self effacing individual with a great deal to contribute to the
newsgroups you select on the Net. So is every other schmuck who posts.
Get over it.
Sounds like a personal problem.
Well Mr. self appointed hall monitor of perfection, one man's slight
sarcasm is another's rude, condescending cheap shot. How one reacts to
a request for help speaks volumes about character but (IME), character
always takes a back seat when fragile ego's spot an opportunity to be
stroked at someone else's expense.
If I look in the dictionary will I see your picture next to the
definition of narcissist?
What a wonderful world it would be if everyone could simply learn from
*your* experiences. Of course it wouldn't be as much fun that way would
it? For you, I mean. ;)
Anyone ever point out to you that you use the word *I* a lot? And how
did we get from a simple question about a Kenmore washer to how you *feel*?
Wow! All this help without so much as a prayer on my part. The spirit
of Thanksgiving is still in the air. Here's a clue for you Mr.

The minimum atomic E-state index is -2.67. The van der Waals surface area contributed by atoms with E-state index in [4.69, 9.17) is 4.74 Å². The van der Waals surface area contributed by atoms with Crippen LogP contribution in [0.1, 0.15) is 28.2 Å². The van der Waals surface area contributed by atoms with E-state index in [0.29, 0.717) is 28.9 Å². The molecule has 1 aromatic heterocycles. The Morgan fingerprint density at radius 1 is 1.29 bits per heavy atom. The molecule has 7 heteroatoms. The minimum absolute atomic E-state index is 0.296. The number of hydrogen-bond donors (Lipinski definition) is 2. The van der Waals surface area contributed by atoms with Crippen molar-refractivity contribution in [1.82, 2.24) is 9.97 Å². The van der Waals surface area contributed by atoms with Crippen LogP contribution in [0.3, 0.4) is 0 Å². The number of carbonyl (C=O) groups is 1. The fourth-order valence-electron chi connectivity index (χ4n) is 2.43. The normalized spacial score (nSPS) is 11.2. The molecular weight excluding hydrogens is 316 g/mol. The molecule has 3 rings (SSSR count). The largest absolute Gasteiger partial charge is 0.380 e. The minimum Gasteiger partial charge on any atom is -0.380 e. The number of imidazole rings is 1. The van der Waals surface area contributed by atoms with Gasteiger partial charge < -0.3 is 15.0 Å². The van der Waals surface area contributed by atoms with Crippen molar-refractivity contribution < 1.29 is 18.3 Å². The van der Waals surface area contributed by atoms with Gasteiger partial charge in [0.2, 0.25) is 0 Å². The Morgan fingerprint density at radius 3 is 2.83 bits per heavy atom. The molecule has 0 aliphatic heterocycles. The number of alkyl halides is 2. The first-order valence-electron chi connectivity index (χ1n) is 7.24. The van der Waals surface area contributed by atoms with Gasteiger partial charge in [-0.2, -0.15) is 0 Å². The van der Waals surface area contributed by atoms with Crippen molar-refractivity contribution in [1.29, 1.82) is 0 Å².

Know-it-all. Most educated and experienced people make a point of
avoiding those who begin sentences with "you should" "you never" "you
always" etc.. Capisce?
My God you do jump to conclusions. It was a simple *omission*. For
your information, I'm retired. I ran my own business for over 25 years.
I *was* the boss, and I've fired more than a few smart asses like you.
Why do you suppose I think listening is not your long suit?
If you were *really* into efficiency and helping you would have simply
asked "hey, is it a dishwasher or a cloths washer?" And if your as
honest as you are perfectionist you would recognize that this whole
bundle of advice is simply about you.
Eternal Laws of Usenet #8:
8. If you hate or love something, there is a newsgroup where people are
discussing it. Abortion, Republicans, eating meat, tattooing, worship,
bondage, whatever. You will be tempted to appear on that newsgroup and
point out to everyone the error of their ways. Please keep in mind that